The Theory and Practice of Decoupling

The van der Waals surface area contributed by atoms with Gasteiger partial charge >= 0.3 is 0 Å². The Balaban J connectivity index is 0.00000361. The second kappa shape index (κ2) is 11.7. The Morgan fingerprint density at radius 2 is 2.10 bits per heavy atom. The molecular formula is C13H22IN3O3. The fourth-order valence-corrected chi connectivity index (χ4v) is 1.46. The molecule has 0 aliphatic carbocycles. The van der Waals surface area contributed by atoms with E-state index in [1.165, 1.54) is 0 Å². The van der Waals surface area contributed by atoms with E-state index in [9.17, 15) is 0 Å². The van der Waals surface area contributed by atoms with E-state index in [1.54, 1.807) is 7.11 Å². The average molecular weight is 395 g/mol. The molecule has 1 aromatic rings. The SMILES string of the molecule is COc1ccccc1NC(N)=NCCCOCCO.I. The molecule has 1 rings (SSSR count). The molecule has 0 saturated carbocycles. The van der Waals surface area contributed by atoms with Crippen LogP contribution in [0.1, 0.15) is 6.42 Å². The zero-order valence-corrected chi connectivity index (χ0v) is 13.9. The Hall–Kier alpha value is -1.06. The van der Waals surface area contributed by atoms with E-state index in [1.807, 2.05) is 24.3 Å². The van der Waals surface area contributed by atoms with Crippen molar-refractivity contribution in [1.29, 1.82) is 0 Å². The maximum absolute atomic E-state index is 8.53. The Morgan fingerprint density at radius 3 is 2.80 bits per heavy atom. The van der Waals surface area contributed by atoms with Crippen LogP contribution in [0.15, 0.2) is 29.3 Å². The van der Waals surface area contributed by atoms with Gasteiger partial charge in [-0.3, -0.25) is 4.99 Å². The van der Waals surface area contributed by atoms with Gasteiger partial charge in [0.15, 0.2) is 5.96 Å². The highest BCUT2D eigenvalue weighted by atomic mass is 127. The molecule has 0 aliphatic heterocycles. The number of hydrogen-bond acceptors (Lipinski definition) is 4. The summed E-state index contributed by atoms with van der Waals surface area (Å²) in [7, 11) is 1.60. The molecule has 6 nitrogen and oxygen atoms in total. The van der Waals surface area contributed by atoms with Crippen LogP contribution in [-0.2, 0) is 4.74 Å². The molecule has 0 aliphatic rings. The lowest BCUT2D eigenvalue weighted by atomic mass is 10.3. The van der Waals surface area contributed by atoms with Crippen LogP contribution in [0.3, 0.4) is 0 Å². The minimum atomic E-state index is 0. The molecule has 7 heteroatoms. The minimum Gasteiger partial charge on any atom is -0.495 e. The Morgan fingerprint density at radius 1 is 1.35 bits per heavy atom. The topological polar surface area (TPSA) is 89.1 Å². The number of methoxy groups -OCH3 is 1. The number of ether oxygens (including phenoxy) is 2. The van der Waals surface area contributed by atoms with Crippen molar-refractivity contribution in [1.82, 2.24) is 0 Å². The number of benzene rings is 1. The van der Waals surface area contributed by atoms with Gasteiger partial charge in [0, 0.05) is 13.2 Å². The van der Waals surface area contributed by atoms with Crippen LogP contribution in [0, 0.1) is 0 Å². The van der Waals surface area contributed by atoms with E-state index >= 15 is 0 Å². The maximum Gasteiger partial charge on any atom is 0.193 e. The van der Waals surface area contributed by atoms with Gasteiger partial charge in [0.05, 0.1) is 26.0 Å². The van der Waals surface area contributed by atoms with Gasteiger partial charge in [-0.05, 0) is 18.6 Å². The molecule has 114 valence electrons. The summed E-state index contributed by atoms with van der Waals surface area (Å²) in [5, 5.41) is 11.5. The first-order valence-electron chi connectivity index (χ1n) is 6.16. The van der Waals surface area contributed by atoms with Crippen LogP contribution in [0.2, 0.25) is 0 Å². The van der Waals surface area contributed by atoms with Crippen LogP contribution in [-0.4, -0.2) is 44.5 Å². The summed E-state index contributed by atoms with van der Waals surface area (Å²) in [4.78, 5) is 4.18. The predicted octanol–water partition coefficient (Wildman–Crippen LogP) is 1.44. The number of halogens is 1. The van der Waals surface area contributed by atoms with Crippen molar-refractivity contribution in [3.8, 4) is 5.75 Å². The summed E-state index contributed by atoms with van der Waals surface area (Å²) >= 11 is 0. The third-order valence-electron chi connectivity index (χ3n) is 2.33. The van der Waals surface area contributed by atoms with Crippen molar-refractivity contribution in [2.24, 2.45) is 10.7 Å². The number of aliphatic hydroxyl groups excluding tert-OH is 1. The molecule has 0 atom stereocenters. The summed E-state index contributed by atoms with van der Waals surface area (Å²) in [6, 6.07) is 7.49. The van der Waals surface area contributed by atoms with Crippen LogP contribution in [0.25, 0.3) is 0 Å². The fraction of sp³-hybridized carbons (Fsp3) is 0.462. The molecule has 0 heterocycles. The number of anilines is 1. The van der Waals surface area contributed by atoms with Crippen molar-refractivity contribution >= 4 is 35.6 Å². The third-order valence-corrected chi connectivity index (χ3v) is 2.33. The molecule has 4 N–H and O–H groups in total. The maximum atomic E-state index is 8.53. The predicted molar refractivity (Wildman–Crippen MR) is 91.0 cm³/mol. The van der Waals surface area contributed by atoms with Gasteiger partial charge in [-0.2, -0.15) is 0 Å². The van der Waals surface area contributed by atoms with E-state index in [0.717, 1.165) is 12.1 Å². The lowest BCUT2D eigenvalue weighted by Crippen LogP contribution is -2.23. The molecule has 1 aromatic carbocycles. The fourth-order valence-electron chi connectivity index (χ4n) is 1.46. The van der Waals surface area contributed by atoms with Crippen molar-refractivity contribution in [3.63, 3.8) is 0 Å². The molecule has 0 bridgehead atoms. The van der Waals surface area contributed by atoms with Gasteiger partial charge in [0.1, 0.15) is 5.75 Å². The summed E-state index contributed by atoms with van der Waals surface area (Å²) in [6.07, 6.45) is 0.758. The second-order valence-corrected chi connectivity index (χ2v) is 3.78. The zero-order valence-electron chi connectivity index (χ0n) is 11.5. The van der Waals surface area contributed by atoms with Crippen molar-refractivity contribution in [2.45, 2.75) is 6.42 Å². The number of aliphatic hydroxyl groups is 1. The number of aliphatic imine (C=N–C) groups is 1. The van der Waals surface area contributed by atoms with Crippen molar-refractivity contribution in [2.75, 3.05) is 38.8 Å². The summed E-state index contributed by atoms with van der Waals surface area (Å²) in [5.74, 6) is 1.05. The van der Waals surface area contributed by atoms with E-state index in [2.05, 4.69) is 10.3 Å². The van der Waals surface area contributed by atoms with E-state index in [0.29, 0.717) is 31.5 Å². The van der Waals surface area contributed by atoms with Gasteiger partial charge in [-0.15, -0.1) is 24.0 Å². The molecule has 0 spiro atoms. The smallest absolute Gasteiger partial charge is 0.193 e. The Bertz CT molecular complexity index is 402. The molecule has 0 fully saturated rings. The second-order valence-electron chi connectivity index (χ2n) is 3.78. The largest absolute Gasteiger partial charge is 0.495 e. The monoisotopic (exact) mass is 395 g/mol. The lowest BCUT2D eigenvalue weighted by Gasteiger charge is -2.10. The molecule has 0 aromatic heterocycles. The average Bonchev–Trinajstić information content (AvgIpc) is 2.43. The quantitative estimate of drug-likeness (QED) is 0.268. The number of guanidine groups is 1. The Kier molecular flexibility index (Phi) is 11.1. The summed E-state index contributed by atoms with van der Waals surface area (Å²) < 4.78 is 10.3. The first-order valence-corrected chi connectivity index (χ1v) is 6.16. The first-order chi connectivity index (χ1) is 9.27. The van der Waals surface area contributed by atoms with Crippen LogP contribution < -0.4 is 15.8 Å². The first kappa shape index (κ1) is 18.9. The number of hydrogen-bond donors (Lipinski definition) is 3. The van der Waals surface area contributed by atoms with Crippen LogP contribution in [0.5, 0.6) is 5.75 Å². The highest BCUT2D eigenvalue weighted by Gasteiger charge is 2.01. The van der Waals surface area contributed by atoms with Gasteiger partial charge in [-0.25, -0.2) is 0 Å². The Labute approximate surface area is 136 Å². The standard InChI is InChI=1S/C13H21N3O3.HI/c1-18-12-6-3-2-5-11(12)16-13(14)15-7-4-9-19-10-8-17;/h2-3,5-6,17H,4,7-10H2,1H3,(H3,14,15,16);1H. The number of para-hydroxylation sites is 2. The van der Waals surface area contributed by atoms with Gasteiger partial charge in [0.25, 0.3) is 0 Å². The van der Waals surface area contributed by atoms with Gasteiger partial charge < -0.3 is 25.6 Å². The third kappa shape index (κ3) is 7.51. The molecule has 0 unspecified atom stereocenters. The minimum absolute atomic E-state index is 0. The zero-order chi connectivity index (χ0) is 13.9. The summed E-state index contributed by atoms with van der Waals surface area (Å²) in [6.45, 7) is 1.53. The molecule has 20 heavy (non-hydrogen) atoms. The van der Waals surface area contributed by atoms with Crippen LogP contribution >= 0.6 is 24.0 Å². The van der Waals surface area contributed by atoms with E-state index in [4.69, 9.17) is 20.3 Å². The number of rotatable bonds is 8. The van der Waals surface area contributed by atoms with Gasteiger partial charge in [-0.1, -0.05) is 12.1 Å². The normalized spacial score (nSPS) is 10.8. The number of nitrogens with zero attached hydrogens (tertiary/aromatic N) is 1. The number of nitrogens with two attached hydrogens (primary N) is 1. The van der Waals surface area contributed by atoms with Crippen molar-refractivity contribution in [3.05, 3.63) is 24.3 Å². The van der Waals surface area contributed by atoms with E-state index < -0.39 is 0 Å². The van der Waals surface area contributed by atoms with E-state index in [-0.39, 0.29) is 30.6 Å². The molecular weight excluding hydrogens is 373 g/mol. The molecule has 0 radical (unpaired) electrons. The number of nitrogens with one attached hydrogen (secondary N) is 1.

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Decoupling revenues from sales is an important regulatory option under consideration by regulators seeking to transform utilities from sellers of a least-cost energy commodity to providers of least-cost energy services. This report examines decoupling from three perspectives. First, the authors consider threshold issues for decoupling, including characterization of the ratemaking practices addressed by decoupling which make incremental sales profitable to utilities, the role of rate case frequency in limiting the consequences of this incentive, and finally the existence of other incentives to sell electricity, which are not addressed by decoupling. Second, they examine the operation and performance of decoupling, including the mechanics of decoupling as a between-rate-case modification to the traditional ratemaking process, the ability of revenue-per-customer decoupling versus traditional ratemaking to recover nonfuel costs accurately, and a comparison of the profit implications of various decoupling approaches. Third, they review the rate impacts of decoupling for California`s electric utilities, which have had the longest experience with decoupling.

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